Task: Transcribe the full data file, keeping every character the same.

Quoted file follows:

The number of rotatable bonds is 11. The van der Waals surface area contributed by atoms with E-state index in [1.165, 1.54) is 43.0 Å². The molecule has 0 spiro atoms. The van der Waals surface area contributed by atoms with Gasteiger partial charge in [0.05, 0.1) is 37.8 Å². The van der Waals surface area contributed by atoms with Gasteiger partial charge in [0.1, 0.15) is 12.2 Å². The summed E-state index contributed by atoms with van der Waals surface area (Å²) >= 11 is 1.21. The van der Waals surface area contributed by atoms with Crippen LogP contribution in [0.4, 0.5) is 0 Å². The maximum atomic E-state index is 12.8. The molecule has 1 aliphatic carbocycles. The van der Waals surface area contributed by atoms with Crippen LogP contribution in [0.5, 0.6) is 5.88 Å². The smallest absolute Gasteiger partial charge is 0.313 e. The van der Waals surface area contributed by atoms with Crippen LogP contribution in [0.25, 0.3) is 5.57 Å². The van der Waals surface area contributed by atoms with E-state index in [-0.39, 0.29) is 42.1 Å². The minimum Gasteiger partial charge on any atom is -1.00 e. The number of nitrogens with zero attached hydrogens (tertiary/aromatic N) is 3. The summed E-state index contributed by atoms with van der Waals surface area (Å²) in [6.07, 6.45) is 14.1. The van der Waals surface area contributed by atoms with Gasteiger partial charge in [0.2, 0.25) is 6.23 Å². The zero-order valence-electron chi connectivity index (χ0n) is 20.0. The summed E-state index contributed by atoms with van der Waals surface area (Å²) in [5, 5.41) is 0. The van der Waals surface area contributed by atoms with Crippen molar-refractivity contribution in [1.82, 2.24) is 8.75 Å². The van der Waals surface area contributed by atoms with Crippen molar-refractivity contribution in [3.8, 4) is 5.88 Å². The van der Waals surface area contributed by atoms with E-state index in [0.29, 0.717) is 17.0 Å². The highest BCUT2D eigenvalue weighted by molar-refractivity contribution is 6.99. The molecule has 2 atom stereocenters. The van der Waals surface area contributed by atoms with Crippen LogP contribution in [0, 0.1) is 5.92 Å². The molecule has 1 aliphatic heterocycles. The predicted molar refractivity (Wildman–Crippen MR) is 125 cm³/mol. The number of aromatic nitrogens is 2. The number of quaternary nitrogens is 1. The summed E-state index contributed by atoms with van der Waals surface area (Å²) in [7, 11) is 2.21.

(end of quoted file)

The number of rotatable bonds is 11. The van der Waals surface area contributed by atoms with E-state index in [1.165, 1.54) is 43.0 Å². The molecule has 0 spiro atoms. The van der Waals surface area contributed by atoms with Gasteiger partial charge in [0.05, 0.1) is 37.8 Å². The van der Waals surface area contributed by atoms with Gasteiger partial charge in [0.1, 0.15) is 12.2 Å². The summed E-state index contributed by atoms with van der Waals surface area (Å²) >= 11 is 1.21. The van der Waals surface area contributed by atoms with Crippen LogP contribution in [0.4, 0.5) is 0 Å². The maximum atomic E-state index is 12.8. The molecule has 1 aliphatic carbocycles. The van der Waals surface area contributed by atoms with Crippen LogP contribution in [0.5, 0.6) is 5.88 Å². The smallest absolute Gasteiger partial charge is 0.313 e. The van der Waals surface area contributed by atoms with Crippen LogP contribution in [0.25, 0.3) is 5.57 Å². The van der Waals surface area contributed by atoms with E-state index in [-0.39, 0.29) is 42.1 Å². The minimum Gasteiger partial charge on any atom is -1.00 e. The number of nitrogens with zero attached hydrogens (tertiary/aromatic N) is 3. The summed E-state index contributed by atoms with van der Waals surface area (Å²) in [6.07, 6.45) is 14.1. The van der Waals surface area contributed by atoms with Gasteiger partial charge in [0.2, 0.25) is 6.23 Å². The zero-order valence-electron chi connectivity index (χ0n) is 20.0. The summed E-state index contributed by atoms with van der Waals surface area (Å²) in [5, 5.41) is 0. The van der Waals surface area contributed by atoms with Crippen molar-refractivity contribution in [1.82, 2.24) is 8.75 Å². The van der Waals surface area contributed by atoms with Crippen molar-refractivity contribution in [3.8, 4) is 5.88 Å². The van der Waals surface area contributed by atoms with E-state index in [0.29, 0.717) is 17.0 Å². The highest BCUT2D eigenvalue weighted by molar-refractivity contribution is 6.99. The molecule has 2 atom stereocenters. The van der Waals surface area contributed by atoms with Crippen LogP contribution in [0, 0.1) is 5.92 Å². The molecule has 1 aliphatic heterocycles. The predicted molar refractivity (Wildman–Crippen MR) is 125 cm³/mol. The number of aromatic nitrogens is 2. The number of quaternary nitrogens is 1. The summed E-state index contributed by atoms with van der Waals surface area (Å²) in [7, 11) is 2.21.